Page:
Looking to stay fit and healthy, but don't want to brave the cold outdoors to do so? From the newest table tennis centre in town to a beginner-friendly roller skate rink, these are the top Tokyo spots for working out whatever the weather.
Where to get sporty indoors
The only exclusively squash-focused facility in Tokyo, Double Blue opened this summer just off the main shopping street in Hiroo. Run by Med Support Systems, a company in the preventive medicine field that also owns the super-exclusive Esquisse restaurant in Ginza, it stands out with deep-blue walls and twin blue courts.
They’re currently offering free racket and protective glasses rentals for anyone who signs up to play – a ten-minute session costs ¥580 per court (¥480 on weekdays between 10am and 6pm), no other fees are required and online bookings are taken. Just note that black balls and shoes with black soles aren’t allowed (white balls are sold at the counter). Since playing squash is an easy way to burn a lot of calories in a short time, Double Blue is the ideal autumn workout destination.
Bouldering – aka indoor rock climbing – requires both brains and brawn. Participants must plan the right route up an artificial cliff before pulling themselves up to the summit. One of the biggest bouldering gyms in Tokyo is located in the corner of a container terminal half an hour’s walk from Shinagawa Station, but is certainly worth the trek – or the Shinagawa Pier bus ride from the station.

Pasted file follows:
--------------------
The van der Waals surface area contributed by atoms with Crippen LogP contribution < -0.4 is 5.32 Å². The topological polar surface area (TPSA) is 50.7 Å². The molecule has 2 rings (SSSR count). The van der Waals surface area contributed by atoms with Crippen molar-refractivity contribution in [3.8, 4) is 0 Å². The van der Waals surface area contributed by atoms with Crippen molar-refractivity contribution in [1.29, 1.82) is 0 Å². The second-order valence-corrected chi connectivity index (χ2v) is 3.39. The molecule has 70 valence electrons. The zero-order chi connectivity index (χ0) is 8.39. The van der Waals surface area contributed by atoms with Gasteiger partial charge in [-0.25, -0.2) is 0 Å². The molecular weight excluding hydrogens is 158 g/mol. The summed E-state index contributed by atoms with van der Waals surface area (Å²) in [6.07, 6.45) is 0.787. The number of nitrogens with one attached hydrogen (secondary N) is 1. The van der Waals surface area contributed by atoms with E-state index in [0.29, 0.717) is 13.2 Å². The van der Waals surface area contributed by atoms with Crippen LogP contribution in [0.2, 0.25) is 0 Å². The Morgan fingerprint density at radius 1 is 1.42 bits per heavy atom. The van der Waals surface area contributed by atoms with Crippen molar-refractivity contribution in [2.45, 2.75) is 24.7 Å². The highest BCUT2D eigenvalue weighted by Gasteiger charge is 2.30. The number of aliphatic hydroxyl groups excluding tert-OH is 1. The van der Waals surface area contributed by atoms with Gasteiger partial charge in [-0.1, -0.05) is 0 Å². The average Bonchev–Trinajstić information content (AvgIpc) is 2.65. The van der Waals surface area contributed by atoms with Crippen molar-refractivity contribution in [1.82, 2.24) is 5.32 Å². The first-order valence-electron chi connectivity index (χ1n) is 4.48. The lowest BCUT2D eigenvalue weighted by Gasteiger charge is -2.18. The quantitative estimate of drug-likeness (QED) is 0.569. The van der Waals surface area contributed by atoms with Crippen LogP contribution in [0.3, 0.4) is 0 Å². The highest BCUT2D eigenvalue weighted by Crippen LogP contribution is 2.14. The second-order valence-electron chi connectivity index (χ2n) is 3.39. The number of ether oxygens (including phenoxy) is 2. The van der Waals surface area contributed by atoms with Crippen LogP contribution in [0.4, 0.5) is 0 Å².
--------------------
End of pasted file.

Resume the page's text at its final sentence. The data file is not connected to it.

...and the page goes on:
Rocky features two areas with 13 long and highly varied walls, allowing climbers of all skill levels to find the route they want. The 30-minute ‘experience package’, available only on weekdays and without registration, includes shoes and chalk for a grand total of ¥1,500 – perfect for beginners.
Ping pong, table tennis, whiff whaff – whatever you call it, fans of tiny tennis will love T4 Tokyo. This multifaceted complex opened in June 2017 complete with a restaurant, bar and shops, all of which are ping pong-centric. The shop sells gear from Victas, the preferred brand of the Japanese national men’s table tennis team, there’s a table tennis school staffed by professional players and, of course, enough tables to play to your batting heart’s delight.
At in-house eatery The Rally Table you can play a quick round while enjoying drinks and desserts including a citrus sour complete with kumquats that look suspiciously like ping pong balls, and some racket-shaped ice cream. Of course the service is excellent.
If you’re aiming to charm your date on ice skates at one of Tokyo’s pop-up rinks this winter, best brush up your skills at a roller rink first. Located next to popular hot spring facility Spa LaQua and the Tokyo Dome baseball stadium, this spot has both a main arena with an oval rink and a smaller practice area. Although only offered in Japanese, free guidance and basic lessons are provided by the friendly staff, helping beginners stay on their feet. Equipped with a DJ booth, the venue occasionally hosts parties and other events. Admission starts at ¥1,200 for two hours on weekdays; you can either bring your own skates or rent a pair for ¥500.